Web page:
Interview – A.C. Newman (part 1)
– by Shawn Conner
The New Pornographers frontman (and former Superconductor) A.C. Newman (“Carl” to his friends) talks to Guttersnipe about his second album, Get Guilty (Last Gang in Canada and Matador in the U.S.). This is a transcript of a phone interview conducted the morning of Tuesday, Jan. 27 2009.
Shawn Conner: The last time I talked to you was when you were living in the West End, and you were just putting out your first album by yourself, at least in Canada.
A.C. Newman: I put out Slow Wonder myself in Canada, which worked out okay at the time. I couldnít do it again. Well, in a way it was pretty easy. Scratch [Records, Vancouver-based label] distributed it for me. They were essentially manufacturing it for me too, so when we ran out they just made more. Itís also easy when you know you can sell a certain amount. I knew I wasnít going to break myself in Canada. And when you actually get to keep all the money, it adds up very quickly. So if you sell 4,000 for five dollars each, that’s more than most people make with their albums, even when they sell 30,000 copies.
SC: Where do you fit into the Canadian rock establishment? Were the New Pornographers offered a spot on the Ships and Dip Cruise*?
ACN: You know, we were offered a tour like that. Ben Folds was putting on. But those things are tricky. When theyíre offered to you, you think “What, you’re going to pay to go on a cruise?” And then you start thinking about it and you go, “Do I really want to travel that much?”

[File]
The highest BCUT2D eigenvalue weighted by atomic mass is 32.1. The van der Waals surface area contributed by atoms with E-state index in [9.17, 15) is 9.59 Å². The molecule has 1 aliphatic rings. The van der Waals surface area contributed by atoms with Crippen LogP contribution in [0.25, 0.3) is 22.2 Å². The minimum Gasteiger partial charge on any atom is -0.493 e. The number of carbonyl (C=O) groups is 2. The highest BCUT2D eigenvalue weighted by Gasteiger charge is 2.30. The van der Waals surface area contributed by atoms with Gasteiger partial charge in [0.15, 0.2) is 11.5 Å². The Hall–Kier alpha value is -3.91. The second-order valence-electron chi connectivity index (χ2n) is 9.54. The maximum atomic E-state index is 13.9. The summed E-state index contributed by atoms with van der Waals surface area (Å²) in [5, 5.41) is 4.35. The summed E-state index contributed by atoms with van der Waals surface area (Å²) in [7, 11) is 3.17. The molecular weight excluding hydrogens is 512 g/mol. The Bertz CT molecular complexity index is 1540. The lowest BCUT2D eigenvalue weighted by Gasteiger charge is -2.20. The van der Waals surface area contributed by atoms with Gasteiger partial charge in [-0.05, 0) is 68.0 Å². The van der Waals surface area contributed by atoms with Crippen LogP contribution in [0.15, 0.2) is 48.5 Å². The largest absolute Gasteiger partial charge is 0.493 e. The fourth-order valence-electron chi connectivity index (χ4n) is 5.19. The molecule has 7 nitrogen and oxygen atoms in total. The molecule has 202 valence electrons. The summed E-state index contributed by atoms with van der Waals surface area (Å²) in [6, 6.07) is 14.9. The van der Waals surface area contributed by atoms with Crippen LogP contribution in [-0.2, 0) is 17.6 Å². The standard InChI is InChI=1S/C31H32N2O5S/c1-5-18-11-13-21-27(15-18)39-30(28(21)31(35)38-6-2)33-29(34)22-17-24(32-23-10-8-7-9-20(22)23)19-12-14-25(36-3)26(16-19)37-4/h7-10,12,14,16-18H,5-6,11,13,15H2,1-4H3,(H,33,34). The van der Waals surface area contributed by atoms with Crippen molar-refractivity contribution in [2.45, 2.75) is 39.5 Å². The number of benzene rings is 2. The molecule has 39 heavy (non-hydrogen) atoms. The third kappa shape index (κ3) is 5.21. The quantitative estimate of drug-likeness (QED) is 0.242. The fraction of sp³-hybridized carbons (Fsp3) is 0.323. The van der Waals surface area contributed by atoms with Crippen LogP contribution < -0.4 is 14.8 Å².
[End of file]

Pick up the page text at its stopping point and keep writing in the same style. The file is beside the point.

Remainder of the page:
SC: Were you worried about being stuck out there with no place to go?
ACN: I donít, I guess that was a part of it. None of us had ever been on a cruise. So it’s like, what if we go and two days into it find out it’s a living hell? I think it started as a jam band kind of thing: go see Phish play five gigs over three days on the way to Jamaica.
SC: You’ve recorded two covers, A’Ha’s “Take on Me” and the Go-Betweens’ “Love Goes On”, one for a Starbucks compilation and the other as a bonus track with each pre-order.
AC: Actually, both of those I did for the Starbucks thing. They wanted you to record a love song. The two songs that immediately struck me were “Take On Me” and “Love Goes On”, so I recorded both and said, “Here, Starbucks, you choose.” “Love Goes On” they didnít use, though “Love Goes On” is a better song.
Video – A.C. Newman, “Like a Hitman, Like a Dancer” (DUMBO Sessions):
SC: Is there a lot of pressure to come up with extra tracks?
ACN: Everybodyís expected to do that these days. And labels and bands feel they have to do it to jockey for position. If youíre a huge band you can say screw it, if youíre Arcade Fire or Radiohead, and nobody’s going to care. You’re going to get covered anyways.
Bonus tracks Iíve always found are tricky. I never want to release any song I think of as a B-side. If thereís a song that doesn’t make the record, part of me thinks either, well, don’t release it, or rework it and put it out later.¬† At, the same time thereís always new songs. Sometimes I save songs, then I write new ones, and the song I saved I just want to ditch. It’s a blast from the past. You’ve got to move forward.